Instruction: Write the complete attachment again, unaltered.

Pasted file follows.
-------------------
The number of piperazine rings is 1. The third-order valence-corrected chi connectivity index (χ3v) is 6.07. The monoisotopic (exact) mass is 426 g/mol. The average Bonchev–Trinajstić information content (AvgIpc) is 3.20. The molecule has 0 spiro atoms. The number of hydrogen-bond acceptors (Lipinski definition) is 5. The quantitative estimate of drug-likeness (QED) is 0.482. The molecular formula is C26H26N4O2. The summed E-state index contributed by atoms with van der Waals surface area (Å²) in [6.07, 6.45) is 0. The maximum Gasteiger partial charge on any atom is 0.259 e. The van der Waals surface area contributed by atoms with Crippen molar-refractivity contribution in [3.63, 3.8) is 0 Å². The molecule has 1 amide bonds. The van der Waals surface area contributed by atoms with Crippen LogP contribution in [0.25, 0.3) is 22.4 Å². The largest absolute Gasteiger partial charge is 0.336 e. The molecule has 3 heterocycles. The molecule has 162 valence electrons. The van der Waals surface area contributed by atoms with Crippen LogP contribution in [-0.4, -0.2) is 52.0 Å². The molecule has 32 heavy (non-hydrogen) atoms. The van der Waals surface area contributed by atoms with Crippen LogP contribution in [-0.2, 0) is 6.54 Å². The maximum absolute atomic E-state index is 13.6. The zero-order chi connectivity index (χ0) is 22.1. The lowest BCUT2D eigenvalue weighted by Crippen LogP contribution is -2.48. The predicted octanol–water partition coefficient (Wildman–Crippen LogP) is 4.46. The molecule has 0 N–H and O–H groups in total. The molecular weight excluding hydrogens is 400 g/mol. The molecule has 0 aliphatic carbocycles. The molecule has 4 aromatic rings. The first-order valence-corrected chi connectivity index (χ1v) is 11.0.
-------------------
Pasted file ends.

The number of piperazine rings is 1. The third-order valence-corrected chi connectivity index (χ3v) is 6.07. The monoisotopic (exact) mass is 426 g/mol. The average Bonchev–Trinajstić information content (AvgIpc) is 3.20. The molecule has 0 spiro atoms. The number of hydrogen-bond acceptors (Lipinski definition) is 5. The quantitative estimate of drug-likeness (QED) is 0.482. The molecular formula is C26H26N4O2. The summed E-state index contributed by atoms with van der Waals surface area (Å²) in [6.07, 6.45) is 0. The maximum Gasteiger partial charge on any atom is 0.259 e. The van der Waals surface area contributed by atoms with Crippen molar-refractivity contribution in [3.63, 3.8) is 0 Å². The molecule has 1 amide bonds. The van der Waals surface area contributed by atoms with Crippen LogP contribution in [0.25, 0.3) is 22.4 Å². The largest absolute Gasteiger partial charge is 0.336 e. The molecule has 3 heterocycles. The molecule has 162 valence electrons. The van der Waals surface area contributed by atoms with Crippen LogP contribution in [-0.4, -0.2) is 52.0 Å². The molecule has 32 heavy (non-hydrogen) atoms. The van der Waals surface area contributed by atoms with Crippen LogP contribution in [-0.2, 0) is 6.54 Å². The maximum absolute atomic E-state index is 13.6. The zero-order chi connectivity index (χ0) is 22.1. The lowest BCUT2D eigenvalue weighted by Crippen LogP contribution is -2.48. The predicted octanol–water partition coefficient (Wildman–Crippen LogP) is 4.46. The molecule has 0 N–H and O–H groups in total. The molecular weight excluding hydrogens is 400 g/mol. The molecule has 0 aliphatic carbocycles. The molecule has 4 aromatic rings. The first-order valence-corrected chi connectivity index (χ1v) is 11.0.